Long before I began my reviews (Part I, Part II) of the Henry .357 Magnum Carbine, a frequent reader here sent me a photo of his Wiley Clapp GP100 and levergun combo. I was as intrigued by his choice of accessories as I was the guns; the rifle had a beautiful leather butt-cuff with eight loaded cartridge loops. That led me to Diamond D Custom Leather of Wasilla, AK.
I reached out to Diamond D to request both a butt cuff and a rifle sling for the Henry Big Boy Steel. My email was almost immediately returned, and after a very pleasant conversation Diamond D agreed to support my request. When both items arrived in the mail I was simply blown away. Upon opening the package I was hit in the face with the unmistakable aroma of leather.
Diamond D Leather Butt Cuff
The butt cuff is constructed out of three pieces of leather. The first, smooth exterior piece is vegetable-tanned cowhide. It is beautifully polished and lacks a single imperfection that I could note. This rigid piece provides the foundation of the cuff. A second piece of leather lines the smooth outer portion. This rough, flexible flap extends beyond the port-side margin, allowing it to wrap around the underside of the stock with enough for a little overlap. This rough side both protects the finish of the stock, and prevents the cuff from slipping. Additionally, it provides a very pleasing two-tone, light/dark look that I am quite fond of.
The cuff is held on by a cord that is threaded through six expertly-placed eyelets on each side. The cord criss-crosses under the bottom of the butt, but doesn’t wear on it thanks to the protective layer of rough, soft leather. Initially I kind of looked askance at the black elastic; surely a rawhide thong or waxed sinew would be more suitable for such a handsome piece? I quickly found out why the elastic is preferable to an organic material – it’s simply not coming off. It took me a lot of work to get that cord off for so I could take photos for this review. And of course it won’t degrade nearly as quickly as a natural material.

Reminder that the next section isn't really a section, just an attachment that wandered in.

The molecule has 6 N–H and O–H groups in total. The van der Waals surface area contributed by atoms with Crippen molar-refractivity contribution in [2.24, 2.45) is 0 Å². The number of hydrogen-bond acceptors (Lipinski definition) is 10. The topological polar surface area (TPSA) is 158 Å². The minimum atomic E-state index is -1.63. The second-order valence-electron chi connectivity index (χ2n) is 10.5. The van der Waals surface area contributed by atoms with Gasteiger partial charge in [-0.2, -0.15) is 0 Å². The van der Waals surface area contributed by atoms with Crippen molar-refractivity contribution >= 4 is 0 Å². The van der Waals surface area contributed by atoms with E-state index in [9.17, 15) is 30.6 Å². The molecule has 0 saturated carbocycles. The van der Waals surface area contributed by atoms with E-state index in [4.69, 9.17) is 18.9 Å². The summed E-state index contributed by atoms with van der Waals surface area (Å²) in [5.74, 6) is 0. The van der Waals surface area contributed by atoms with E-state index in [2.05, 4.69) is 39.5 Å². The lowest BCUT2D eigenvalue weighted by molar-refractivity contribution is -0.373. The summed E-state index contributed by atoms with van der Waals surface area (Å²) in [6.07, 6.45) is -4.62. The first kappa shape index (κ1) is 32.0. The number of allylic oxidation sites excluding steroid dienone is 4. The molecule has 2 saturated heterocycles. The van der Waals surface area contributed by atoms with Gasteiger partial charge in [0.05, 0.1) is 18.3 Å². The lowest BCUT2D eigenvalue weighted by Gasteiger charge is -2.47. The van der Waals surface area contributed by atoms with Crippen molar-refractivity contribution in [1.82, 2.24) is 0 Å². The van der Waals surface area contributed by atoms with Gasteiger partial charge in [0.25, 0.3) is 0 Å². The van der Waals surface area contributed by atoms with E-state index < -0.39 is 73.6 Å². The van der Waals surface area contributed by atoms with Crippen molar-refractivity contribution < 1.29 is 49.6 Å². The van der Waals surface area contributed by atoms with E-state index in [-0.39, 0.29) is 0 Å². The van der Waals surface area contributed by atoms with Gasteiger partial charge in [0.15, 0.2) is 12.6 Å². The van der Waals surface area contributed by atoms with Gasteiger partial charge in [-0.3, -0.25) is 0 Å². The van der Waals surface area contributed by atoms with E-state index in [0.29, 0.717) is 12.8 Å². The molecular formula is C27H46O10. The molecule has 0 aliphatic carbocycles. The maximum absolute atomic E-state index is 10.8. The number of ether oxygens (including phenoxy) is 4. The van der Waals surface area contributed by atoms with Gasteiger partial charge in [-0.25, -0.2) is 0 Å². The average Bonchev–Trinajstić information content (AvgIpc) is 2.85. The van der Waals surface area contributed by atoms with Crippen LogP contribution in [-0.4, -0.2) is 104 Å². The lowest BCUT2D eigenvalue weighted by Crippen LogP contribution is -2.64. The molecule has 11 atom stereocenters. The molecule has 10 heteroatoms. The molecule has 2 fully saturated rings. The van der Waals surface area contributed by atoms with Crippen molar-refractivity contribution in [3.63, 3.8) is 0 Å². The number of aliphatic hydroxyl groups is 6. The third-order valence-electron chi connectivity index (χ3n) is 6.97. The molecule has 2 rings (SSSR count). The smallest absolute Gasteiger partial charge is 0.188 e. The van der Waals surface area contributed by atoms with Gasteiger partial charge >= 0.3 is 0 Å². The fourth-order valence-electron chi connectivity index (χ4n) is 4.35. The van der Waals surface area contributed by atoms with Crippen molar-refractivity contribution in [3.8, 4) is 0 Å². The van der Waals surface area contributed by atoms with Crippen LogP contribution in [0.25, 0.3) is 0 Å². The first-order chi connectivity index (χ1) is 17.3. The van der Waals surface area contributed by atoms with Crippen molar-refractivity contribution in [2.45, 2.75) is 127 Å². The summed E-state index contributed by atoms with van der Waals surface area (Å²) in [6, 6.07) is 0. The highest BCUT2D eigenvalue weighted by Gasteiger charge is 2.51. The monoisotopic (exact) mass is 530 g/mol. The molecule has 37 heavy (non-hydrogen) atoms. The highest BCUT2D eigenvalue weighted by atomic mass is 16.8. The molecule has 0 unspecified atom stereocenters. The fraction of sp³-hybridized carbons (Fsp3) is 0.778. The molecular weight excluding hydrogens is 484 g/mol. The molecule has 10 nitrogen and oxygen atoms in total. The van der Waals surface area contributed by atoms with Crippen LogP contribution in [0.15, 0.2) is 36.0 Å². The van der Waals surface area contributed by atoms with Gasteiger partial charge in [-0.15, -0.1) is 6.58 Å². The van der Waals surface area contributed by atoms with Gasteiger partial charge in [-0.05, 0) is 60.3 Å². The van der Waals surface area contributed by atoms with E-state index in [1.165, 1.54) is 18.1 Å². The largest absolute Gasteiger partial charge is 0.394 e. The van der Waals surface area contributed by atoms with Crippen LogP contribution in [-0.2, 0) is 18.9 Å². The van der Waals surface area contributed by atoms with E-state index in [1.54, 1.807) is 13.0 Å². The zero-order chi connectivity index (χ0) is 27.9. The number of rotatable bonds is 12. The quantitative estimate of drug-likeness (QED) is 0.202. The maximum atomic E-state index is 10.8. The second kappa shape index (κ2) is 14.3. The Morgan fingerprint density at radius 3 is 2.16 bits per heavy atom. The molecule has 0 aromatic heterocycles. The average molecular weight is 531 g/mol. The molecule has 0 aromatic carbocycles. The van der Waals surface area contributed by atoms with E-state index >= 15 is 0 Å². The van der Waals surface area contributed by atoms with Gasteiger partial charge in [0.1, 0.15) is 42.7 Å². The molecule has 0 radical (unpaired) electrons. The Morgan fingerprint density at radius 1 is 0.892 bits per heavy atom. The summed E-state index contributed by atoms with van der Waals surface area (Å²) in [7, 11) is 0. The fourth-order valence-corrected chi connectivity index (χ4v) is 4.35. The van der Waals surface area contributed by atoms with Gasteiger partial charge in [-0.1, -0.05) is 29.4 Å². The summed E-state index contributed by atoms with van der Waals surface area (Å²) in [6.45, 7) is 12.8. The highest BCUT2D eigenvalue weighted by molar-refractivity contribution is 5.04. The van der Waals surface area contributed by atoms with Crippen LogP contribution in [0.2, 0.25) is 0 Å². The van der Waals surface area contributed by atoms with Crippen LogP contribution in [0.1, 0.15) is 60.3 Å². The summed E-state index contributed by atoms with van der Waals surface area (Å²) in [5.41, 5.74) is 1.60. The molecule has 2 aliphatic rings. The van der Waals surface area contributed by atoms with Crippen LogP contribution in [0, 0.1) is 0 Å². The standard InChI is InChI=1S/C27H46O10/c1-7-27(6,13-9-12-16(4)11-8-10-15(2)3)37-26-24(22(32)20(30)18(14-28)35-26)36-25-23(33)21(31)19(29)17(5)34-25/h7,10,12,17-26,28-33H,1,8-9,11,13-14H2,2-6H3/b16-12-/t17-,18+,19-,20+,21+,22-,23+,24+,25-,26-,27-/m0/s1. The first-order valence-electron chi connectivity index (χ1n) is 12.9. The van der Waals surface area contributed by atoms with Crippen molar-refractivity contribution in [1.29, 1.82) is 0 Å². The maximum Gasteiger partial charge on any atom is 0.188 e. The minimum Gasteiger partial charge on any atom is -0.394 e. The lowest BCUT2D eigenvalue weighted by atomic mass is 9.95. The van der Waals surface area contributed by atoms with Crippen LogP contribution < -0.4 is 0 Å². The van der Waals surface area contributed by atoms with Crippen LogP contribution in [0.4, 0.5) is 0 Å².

The third piece of leather forms the eight cartridge loops (or six for most rifle cartridges, five for shotguns). The loops are rigid and perfectly sized. I kept these loops loaded for the entirety of the three months I’ve had the cuff and have yet to see them loosen. The loops are held on via the same sharp-looking nylon thread that borders the edges of the cuff. The cuff is available for rifle cartridges from .223 to some belted Magnums like .338 WinMag and .375 H&H. Of course revolver cartridges are also well represented: .38/.357, .44, .45/.454/.460, and .500.
Using the Butt Cuff
I did find that I had to cut a hole in the inner, suede layer of leather accommodate the sling swivel stud. I simply cut a “X” and made sure to make it a bit smaller than the stud. This worked very well, both functionally and aesthetically. Even though I was hesitant to alter such a beautiful piece of leather I am quite pleased with the result. Had I no desire to use a sling on the little Henry I might’ve removed the stud and preserved the integrity of the butt cuff. Again, though, the end result isn’t displeasing and – I imagine – serves to anchor the butt cuff in place.